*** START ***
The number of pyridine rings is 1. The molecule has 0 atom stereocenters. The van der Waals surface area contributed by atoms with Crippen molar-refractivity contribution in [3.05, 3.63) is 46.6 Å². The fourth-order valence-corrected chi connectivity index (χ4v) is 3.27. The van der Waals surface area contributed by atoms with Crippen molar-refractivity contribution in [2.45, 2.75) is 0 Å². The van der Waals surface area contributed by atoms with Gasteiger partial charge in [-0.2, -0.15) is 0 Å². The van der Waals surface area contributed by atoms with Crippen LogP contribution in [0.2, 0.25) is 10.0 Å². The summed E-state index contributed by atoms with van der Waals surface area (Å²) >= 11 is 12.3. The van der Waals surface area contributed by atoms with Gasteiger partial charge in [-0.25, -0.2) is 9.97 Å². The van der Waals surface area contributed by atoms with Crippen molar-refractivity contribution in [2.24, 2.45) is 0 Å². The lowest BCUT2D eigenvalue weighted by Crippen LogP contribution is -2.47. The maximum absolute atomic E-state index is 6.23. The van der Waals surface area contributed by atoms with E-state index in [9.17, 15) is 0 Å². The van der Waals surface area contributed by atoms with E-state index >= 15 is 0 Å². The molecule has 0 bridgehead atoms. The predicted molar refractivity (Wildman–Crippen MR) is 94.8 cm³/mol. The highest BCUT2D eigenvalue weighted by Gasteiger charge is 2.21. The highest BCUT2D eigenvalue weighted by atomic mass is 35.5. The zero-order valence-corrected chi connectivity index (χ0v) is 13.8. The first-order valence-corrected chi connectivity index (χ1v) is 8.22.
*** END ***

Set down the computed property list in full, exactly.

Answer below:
The number of pyridine rings is 1. The molecule has 0 atom stereocenters. The van der Waals surface area contributed by atoms with Crippen molar-refractivity contribution in [3.05, 3.63) is 46.6 Å². The fourth-order valence-corrected chi connectivity index (χ4v) is 3.27. The van der Waals surface area contributed by atoms with Crippen molar-refractivity contribution in [2.45, 2.75) is 0 Å². The van der Waals surface area contributed by atoms with Gasteiger partial charge in [-0.2, -0.15) is 0 Å². The van der Waals surface area contributed by atoms with Crippen LogP contribution in [0.2, 0.25) is 10.0 Å². The summed E-state index contributed by atoms with van der Waals surface area (Å²) >= 11 is 12.3. The van der Waals surface area contributed by atoms with Gasteiger partial charge in [-0.25, -0.2) is 9.97 Å². The van der Waals surface area contributed by atoms with Crippen molar-refractivity contribution in [2.24, 2.45) is 0 Å². The lowest BCUT2D eigenvalue weighted by Crippen LogP contribution is -2.47. The maximum absolute atomic E-state index is 6.23. The van der Waals surface area contributed by atoms with E-state index in [9.17, 15) is 0 Å². The van der Waals surface area contributed by atoms with E-state index >= 15 is 0 Å². The molecule has 0 bridgehead atoms. The predicted molar refractivity (Wildman–Crippen MR) is 94.8 cm³/mol. The highest BCUT2D eigenvalue weighted by Gasteiger charge is 2.21. The highest BCUT2D eigenvalue weighted by atomic mass is 35.5. The zero-order valence-corrected chi connectivity index (χ0v) is 13.8. The first-order valence-corrected chi connectivity index (χ1v) is 8.22.